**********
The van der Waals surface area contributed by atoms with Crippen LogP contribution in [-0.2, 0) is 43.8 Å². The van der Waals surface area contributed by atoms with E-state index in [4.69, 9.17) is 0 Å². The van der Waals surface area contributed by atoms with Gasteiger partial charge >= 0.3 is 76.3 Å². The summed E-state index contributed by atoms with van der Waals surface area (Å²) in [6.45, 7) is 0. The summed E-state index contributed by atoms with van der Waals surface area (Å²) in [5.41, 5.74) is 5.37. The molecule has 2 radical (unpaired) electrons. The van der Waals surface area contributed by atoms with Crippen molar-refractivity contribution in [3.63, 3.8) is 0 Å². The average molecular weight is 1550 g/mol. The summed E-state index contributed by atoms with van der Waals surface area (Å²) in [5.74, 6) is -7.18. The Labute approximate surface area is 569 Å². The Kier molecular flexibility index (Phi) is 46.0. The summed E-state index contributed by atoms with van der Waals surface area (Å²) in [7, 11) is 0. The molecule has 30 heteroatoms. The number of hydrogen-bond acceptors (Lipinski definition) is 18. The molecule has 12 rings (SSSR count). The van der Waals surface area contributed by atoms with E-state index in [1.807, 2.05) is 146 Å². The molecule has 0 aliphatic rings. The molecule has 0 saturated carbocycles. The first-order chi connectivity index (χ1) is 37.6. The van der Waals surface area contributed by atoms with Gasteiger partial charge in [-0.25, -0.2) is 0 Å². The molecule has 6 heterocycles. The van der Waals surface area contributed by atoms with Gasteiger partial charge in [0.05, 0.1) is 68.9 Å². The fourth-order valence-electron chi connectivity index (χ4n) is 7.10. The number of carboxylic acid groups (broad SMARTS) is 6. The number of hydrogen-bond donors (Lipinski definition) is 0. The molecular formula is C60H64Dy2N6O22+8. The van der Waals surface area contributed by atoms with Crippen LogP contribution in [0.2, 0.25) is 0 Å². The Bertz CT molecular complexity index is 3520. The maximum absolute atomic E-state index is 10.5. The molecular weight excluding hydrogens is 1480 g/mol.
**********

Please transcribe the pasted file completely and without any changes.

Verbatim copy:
The van der Waals surface area contributed by atoms with Crippen LogP contribution in [-0.2, 0) is 43.8 Å². The van der Waals surface area contributed by atoms with E-state index in [4.69, 9.17) is 0 Å². The van der Waals surface area contributed by atoms with Gasteiger partial charge >= 0.3 is 76.3 Å². The summed E-state index contributed by atoms with van der Waals surface area (Å²) in [6.45, 7) is 0. The summed E-state index contributed by atoms with van der Waals surface area (Å²) in [5.41, 5.74) is 5.37. The molecule has 2 radical (unpaired) electrons. The van der Waals surface area contributed by atoms with Crippen molar-refractivity contribution in [3.63, 3.8) is 0 Å². The average molecular weight is 1550 g/mol. The summed E-state index contributed by atoms with van der Waals surface area (Å²) in [5.74, 6) is -7.18. The Labute approximate surface area is 569 Å². The Kier molecular flexibility index (Phi) is 46.0. The summed E-state index contributed by atoms with van der Waals surface area (Å²) in [7, 11) is 0. The molecule has 30 heteroatoms. The number of hydrogen-bond acceptors (Lipinski definition) is 18. The molecule has 12 rings (SSSR count). The van der Waals surface area contributed by atoms with E-state index in [1.807, 2.05) is 146 Å². The molecule has 0 aliphatic rings. The molecule has 0 saturated carbocycles. The first-order chi connectivity index (χ1) is 37.6. The van der Waals surface area contributed by atoms with Gasteiger partial charge in [-0.25, -0.2) is 0 Å². The molecule has 6 heterocycles. The van der Waals surface area contributed by atoms with Gasteiger partial charge in [0.05, 0.1) is 68.9 Å². The fourth-order valence-electron chi connectivity index (χ4n) is 7.10. The number of carboxylic acid groups (broad SMARTS) is 6. The number of hydrogen-bond donors (Lipinski definition) is 0. The molecular formula is C60H64Dy2N6O22+8. The van der Waals surface area contributed by atoms with Crippen LogP contribution in [0.2, 0.25) is 0 Å². The Bertz CT molecular complexity index is 3520. The maximum absolute atomic E-state index is 10.5. The molecular weight excluding hydrogens is 1480 g/mol.